10 March, 2009
The Gerrit Noordzij Prize, Part 2: Incoming
Type designers are accustomed to approaching the line between homage and parody with great care. It's especially daunting when its subject is a living colleague, as was the case last Friday when Tobias presented an award of his own design to Wim Crouwel, winner of the 2009 Gerrit Noordzij Prize. (In keeping with the tradition, the current holder of the prize designs the award given to its next recipient.) To design an award for Crouwel, a Dutch icon who is indelibly associated with a strong and recognizable personal style, takes great sensitivity: imagine having to design a business card for Piet Mondrian, or select a ringtone for Igor Stravinsky.
If there is anyone able to see past the obvious, it is Wim Crouwel. In the 1960s, Crouwel's fresh yet doctrinaire approach to graphic design earned him the pejorative nickname "gridnik," which Crouwel, with typical flare, adopted as a moniker, and later chose as the name for his best known typeface. In his acceptance speech on Friday, Crouwel described his decades-long disagreements with his friend Gerrit Noordzij — in whose name the award is given — and both men reflected gleefully on their continuing philosophical differences. This fruitful synthesis has colored both the study and the practice of graphic design, and it's satisfying to see it recognized. This is what awards should be for.
In keeping with the custom, Tobias designed an award that uses his own work but includes a nod to Crouwel's. In celebration of the pre-history of the Gotham typeface, Tobias arranged for the fabrication of a traditional enamel sign, featuring an abundant grid of Gotham's many styles (64 out of 66, to be precise.) Hearing Crouwel speak with such good humor at the presentation ceremony, I was almost tempted to reveal Tobias's original idea, which was to find a way to bridge the Dutch tradition of chocolate letter-making with Crouwel's arresting new alphabet of 1967. ("I probably could have done it with Kit-Kat bars," Tobias mused.) I am certain Crouwel would approve. —JH
3 March, 2009
Tobias Frere-Jones: An Exhibit at the Royal Academy of Art
Tobias is the fourth and current holder of the Gerrit Noordzij Prize, which was presented to him in 2006. Every few years, the Royal Academy of Art in The Hague celebrates an individual for his "unique contributions to type design, typography, and type education," qualities which honor both the recipient and the prize's namesake: Gerrit Noordzij, as an instructor, a designer, and a type designer, has influenced generations of typographers, and has been singularly instrumental in establishing typography as a realm for disciplined, critical thinking.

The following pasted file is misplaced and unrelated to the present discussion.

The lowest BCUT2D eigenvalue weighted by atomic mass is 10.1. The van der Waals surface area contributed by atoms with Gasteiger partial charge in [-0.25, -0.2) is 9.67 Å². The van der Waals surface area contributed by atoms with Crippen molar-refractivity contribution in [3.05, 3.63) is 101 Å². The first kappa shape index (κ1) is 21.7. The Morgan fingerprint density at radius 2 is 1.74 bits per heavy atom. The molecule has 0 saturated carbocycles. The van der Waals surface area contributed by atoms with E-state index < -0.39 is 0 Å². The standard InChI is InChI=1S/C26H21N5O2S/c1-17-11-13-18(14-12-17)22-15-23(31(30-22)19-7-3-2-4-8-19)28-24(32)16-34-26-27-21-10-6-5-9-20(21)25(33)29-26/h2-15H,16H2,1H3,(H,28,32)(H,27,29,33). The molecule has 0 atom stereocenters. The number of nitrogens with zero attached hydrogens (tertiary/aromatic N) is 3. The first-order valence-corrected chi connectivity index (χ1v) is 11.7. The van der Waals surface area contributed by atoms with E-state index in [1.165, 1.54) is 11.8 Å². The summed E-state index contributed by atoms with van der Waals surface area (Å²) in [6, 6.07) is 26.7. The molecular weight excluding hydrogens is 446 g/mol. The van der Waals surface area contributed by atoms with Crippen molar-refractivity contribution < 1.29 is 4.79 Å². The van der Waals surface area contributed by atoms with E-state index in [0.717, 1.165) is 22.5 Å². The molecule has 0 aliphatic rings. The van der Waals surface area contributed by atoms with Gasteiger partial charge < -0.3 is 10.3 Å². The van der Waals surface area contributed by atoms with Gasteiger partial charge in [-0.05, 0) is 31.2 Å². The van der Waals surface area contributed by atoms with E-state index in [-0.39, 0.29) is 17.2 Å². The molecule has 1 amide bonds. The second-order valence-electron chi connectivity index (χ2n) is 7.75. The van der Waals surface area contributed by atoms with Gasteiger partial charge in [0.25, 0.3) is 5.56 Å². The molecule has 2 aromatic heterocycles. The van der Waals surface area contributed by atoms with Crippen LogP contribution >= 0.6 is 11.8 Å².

This Friday, the prize passes to the next recipient, an occasion marked by two festivities: Wim Crouwel will receive the 2009 prize, and the Royal Academy will open an exhibit of Tobias's work. If it's any indication of the scope of the show's contents, let me just say that even I was surprised by some of the things Tobias pulled from the files; it is an exhibit not to be missed.
The exhibit opens this Friday, March 6, and runs through Saturday, March 28, in the KABK Galerie. —JH
6 August, 2008
12 June, 2008
Letterror at the Graphic Design Museum
Photo: Erik van Blokland
When we first met at the ATypI conference in 1989, Erik van Blokland, Just van Rossum and I were branded the “young turks” of typography, presumably because we were fifteen years younger than ATypI’s next-youngest member. Erik and Just were already notorious for their Beowolf project, which hacked the PostScript format in order to produce self-randomizing letterforms; this mischievous bit of culture jamming was enough to endear them to me, and to a generation of designers who have followed their work ever since.
Beowolf (and its sister font, BeoSans) are now an established part of typographic lore, and both rightfully received attention in the opening exhibit of the world’s first Graphic Design Museum in Breda. The place is swimming in typography (like the Netherlands in general), but it’s especially gratifying to see that in this new installation, visitors can experience BeoSans’ two-dimensional letterforms with the benefit of the fourth dimension as well. The addition of a timeline makes the faces’ randomness seem as natural an attribute as size, color, weight, or width, hinting at a future in which our screen-driven civilization could come to regard mutability as an integral part of the typographic experience. As always, I’m curious to see where Erik and Just’s original thinking will ultimately take us. —JH